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ATD Blog

5 Steps to Earning a 5-Star Review for Your Executive Presenter

Tuesday, October 4, 2022

How can you ensure that your audience will get the very best from your executive speakers and that they’ll give off-the-chart ratings and reviews?

Perhaps you’re familiar with this common scenario. Your executive is confirmed as a speaker for your hybrid global sales kickoff (SKO) or has been selected as a keynote speaker at a top industry conference. They’re enthusiastic about the event, and their intentions are good; in fact, together you set a high bar for the objectives of the session along with a detailed project plan. However, as the event gets closer, they get pressed for time.

Here’s the risky part: They may assume they can cut prep meetings and still be ready because they’ve presented so many times before.

They’re wrong.

Your executive is on the path to being dangerously underprepared. Without a focused effort on delivering an outstanding presentation, the audience is bound to notice, and the session risks falling flat.

Even the most sought-after presenters on the international circuit know that thorough preparation and practice are essential to a successful event. Focus on these five areas to help your executive deliver a stellar session:

1. Know your audience. Knowing your audience can be a complex analysis. It comes down to speaking to your audience’s “care abouts.” What problems are they trying to solve? What value do you want them to leave with?


In a large conference, it’s likely that there will be multiple persona groups. While you should focus the message on the needs of the top two or three, look for ways to engage every persona group.

2. Tell a story they’ll remember. A well-crafted story gives power to ideas. When told with authenticity and enthusiasm, it connects the audience on an emotional level. It can make the idea more memorable, encouraging people to share it.

Push your speaker to tell a story that grabs the audience’s attention. Then, by weaving that story throughout the session, they’ll paint a picture of a future that the audience can see themselves in.

3. Grab their attention visually. If your speaker uses slides (most do), professionally designed slides are expected. But remember: The slides are for the audience, not for the speaker.


The imagery on the slide, combined with the speaker’s phrasing, word choice, and physical movement should evoke the desired emotion. They are a matched set that draws the audience in.

4. Make the most of your time. At Mandel, we know how important the first two minutes of any meeting or presentation are. Nail the first two minutes, and the audience is yours. Engineer an opening that speaks directly to the audience’s “care abouts.” Set the tone that this is a can’t-miss session.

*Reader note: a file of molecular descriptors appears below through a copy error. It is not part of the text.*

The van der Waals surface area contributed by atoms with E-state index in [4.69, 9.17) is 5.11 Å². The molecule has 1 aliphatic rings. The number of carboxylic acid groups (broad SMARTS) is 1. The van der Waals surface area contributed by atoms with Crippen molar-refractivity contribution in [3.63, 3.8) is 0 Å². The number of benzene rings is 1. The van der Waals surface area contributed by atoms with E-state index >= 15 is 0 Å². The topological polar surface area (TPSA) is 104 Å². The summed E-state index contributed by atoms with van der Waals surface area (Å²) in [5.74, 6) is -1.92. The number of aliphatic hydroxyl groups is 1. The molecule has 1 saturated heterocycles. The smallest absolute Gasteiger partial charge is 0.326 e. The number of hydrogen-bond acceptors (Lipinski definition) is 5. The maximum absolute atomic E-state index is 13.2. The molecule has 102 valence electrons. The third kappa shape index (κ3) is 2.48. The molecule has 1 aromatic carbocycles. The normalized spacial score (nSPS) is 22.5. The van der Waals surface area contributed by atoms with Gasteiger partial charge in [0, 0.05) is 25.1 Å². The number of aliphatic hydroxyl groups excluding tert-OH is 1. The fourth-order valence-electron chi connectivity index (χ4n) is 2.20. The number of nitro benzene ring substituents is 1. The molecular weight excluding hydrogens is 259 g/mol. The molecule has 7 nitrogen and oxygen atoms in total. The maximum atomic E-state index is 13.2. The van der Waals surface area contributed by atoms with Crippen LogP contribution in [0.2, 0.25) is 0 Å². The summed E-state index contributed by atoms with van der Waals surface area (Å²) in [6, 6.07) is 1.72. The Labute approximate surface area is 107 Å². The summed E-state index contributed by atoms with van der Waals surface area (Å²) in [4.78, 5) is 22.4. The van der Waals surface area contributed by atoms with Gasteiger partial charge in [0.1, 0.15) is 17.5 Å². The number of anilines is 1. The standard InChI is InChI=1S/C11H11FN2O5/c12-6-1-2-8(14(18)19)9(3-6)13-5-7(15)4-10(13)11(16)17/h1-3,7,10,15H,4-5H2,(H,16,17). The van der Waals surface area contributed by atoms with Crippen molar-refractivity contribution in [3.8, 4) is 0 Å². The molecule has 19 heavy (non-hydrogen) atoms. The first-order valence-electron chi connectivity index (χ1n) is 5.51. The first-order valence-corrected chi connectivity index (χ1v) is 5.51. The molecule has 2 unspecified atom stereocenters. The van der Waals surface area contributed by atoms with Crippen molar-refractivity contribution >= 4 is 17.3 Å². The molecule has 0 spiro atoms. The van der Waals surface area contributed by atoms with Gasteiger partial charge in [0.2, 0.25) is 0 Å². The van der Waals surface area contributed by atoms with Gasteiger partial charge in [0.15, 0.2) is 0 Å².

This engaging opening should be reinforced throughout the session. One technique is to invite the audience to complete an action at different periods in the talk, even something as simple as taking a picture of a particular slide. Or ask them to participate in a show of hands (or an online poll where the results display dynamically). A well-constructed experience keeps the audience focused.

5. Ace the Q&A. Many talks, both in person and virtual, have a built-in Q&A period. Your speaker will need to maintain their composure, energy, and authority as they transition from one-way communication to a more open, two-way format.

Practice for a wide range of questions, from tough questions that challenge the premise of the talk to softball questions that seem so easy they may catch the speaker unprepared. Consider ways to weave in key messages that weren’t within the scope of the presentation.

Whether you are leading the speaker prep or you hire an outside executive speaker coach, this focused approach to preparation can set up your leader’s high-stakes presentations for success. Follow these tips to make sure your executive is ready to shine, from the opening to the Q&A.

About the Author

As vice president of marketing, Heather Muir directs Mandel’s marketing, branding, and communications strategies in collaboration with the Executive Team. In addition, Heather leads Mandel’s public- and industry-relations activities. Prior to joining Mandel in 2010, Heather held several marketing and communications roles within the learning and training industry. Heather holds a Bachelor of Arts degree from the University of California, Davis, and has completed graduate courses in business and entrepreneurship at the University of Washington.

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